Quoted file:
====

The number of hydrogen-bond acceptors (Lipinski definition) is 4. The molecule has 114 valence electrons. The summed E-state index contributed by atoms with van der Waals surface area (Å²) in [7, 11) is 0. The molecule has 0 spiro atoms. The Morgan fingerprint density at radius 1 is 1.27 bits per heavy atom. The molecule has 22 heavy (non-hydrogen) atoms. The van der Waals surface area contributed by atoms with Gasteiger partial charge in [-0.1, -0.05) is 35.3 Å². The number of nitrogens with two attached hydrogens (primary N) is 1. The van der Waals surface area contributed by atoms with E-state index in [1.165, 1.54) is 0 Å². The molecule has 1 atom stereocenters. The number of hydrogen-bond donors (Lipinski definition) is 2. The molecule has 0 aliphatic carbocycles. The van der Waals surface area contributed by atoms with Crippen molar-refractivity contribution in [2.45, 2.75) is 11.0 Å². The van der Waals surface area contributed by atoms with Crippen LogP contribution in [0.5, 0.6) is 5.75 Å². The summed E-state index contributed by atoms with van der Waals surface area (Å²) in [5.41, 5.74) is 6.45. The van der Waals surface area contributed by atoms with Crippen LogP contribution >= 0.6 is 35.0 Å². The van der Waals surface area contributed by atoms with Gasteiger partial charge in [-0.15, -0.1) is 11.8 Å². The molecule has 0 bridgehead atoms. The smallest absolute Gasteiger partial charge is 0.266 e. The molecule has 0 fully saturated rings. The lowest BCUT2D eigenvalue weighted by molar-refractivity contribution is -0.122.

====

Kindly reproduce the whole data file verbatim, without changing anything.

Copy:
The number of hydrogen-bond acceptors (Lipinski definition) is 4. The molecule has 114 valence electrons. The summed E-state index contributed by atoms with van der Waals surface area (Å²) in [7, 11) is 0. The molecule has 0 spiro atoms. The Morgan fingerprint density at radius 1 is 1.27 bits per heavy atom. The molecule has 22 heavy (non-hydrogen) atoms. The van der Waals surface area contributed by atoms with Gasteiger partial charge in [-0.1, -0.05) is 35.3 Å². The number of nitrogens with two attached hydrogens (primary N) is 1. The van der Waals surface area contributed by atoms with E-state index in [1.165, 1.54) is 0 Å². The molecule has 1 atom stereocenters. The number of hydrogen-bond donors (Lipinski definition) is 2. The molecule has 0 aliphatic carbocycles. The van der Waals surface area contributed by atoms with Crippen molar-refractivity contribution in [2.45, 2.75) is 11.0 Å². The van der Waals surface area contributed by atoms with Crippen LogP contribution in [0.5, 0.6) is 5.75 Å². The summed E-state index contributed by atoms with van der Waals surface area (Å²) in [5.41, 5.74) is 6.45. The van der Waals surface area contributed by atoms with Crippen LogP contribution >= 0.6 is 35.0 Å². The van der Waals surface area contributed by atoms with Gasteiger partial charge in [-0.15, -0.1) is 11.8 Å². The molecule has 0 bridgehead atoms. The smallest absolute Gasteiger partial charge is 0.266 e. The molecule has 0 fully saturated rings. The lowest BCUT2D eigenvalue weighted by molar-refractivity contribution is -0.122.